A lot of brewers seem to use the terms interchangeably, but there are some important differences.
Cleaning your equipment
Cleaning is always the first step in the brewing process, and it doesn’t matter if you’re making wine, beer, cider or a spirit.
For brewers cleaning means using a specialist alkaline cleaner to remove surface dirt and debris on your kit. If you don’t remove them, they can be the source of bacteria and other unwanted organisms to grow and they’ll ruin your brew.
It’s usually best to clean your equipment both before and after a brewing session.
Why use an Alkaline based cleaner?
Specialist brewing cleaners are usually alkaline based because that’s most effective against the organic oils and starches found in brewing.
Sanitising your equipment
Sanitising brings bacteria (and other organisms) numbers down to safe levels and, in general, is all that’s needed for brewing.
After cleaning, a sanitising solution is sprayed onto the equipment. The solution needs to stay in contact with the equipment for a short time to do its job and then needs to be washed off (unless you’ve chosen a no-rinse solution).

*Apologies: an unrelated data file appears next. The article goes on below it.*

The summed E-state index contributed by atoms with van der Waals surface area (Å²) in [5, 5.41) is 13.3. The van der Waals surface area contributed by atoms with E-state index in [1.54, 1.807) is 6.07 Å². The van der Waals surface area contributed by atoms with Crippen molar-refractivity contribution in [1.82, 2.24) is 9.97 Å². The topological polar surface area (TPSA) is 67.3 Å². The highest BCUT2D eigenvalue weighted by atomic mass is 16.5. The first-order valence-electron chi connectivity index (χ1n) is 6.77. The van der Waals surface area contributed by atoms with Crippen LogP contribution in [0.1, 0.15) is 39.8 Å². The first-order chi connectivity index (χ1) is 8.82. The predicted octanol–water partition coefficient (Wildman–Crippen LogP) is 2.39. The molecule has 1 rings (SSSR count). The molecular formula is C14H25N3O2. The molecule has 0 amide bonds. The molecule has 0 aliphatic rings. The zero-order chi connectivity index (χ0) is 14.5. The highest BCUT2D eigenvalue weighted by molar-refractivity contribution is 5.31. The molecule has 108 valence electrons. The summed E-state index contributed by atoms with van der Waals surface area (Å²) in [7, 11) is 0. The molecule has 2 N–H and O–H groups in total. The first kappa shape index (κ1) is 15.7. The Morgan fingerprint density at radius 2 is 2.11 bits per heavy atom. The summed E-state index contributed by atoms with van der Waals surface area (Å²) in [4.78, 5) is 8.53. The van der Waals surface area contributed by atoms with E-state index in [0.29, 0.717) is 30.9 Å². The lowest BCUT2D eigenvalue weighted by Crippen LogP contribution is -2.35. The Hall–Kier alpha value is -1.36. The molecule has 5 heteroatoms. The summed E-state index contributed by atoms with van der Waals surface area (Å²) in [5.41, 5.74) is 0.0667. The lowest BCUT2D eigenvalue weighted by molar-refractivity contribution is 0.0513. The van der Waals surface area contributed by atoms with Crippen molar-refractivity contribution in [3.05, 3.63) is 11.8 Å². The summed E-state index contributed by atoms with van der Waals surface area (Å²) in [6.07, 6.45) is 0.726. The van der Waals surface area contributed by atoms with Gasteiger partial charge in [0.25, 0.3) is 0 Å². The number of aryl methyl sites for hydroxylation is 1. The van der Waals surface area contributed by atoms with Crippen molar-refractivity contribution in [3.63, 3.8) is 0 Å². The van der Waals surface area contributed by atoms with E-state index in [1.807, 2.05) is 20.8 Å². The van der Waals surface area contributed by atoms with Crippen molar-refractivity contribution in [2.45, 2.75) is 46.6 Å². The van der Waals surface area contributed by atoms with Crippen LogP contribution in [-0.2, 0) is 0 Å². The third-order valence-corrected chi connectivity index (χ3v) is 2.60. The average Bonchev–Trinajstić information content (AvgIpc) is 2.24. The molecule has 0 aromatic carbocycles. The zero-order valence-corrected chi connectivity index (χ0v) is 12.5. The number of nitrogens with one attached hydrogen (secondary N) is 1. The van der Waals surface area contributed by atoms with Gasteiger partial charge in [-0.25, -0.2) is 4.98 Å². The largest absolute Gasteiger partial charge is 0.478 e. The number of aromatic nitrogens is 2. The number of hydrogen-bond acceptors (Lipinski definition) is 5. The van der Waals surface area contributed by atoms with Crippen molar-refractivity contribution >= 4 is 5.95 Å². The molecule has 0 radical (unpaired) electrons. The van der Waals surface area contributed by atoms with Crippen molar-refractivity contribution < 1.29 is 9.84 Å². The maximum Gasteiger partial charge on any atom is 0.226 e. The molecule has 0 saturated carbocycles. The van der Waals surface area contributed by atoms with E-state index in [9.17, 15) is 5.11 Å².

No-rinse sanitisers break down into harmless chemicals that will not affect the taste of your beer, so you can skip the extra step (and save the water).
It’s really important to sanitise any equipment that will come into contact with your brew after it’s cooled down. If you don’t you could be introducing an infection that could ruin all your hard work.
When to sterilise in brewing
Sterilisation on the other hand is the next step up and aims to remove 99.9% of bacteria/organisms. These solutions have a bleaching effect so they’re also used to remove heavy stains. They must ALWAYS be washed off your equipment before you start your brew.
It’s usually a good idea to give your equipment a full sterilisation every once in a while.
TLDR: Cleaning and sanitising are generally all that’s needed for brewing. You don’t need to sterilise unless you want to remove heavy soiling/stains or haven’t used your equipment in a while.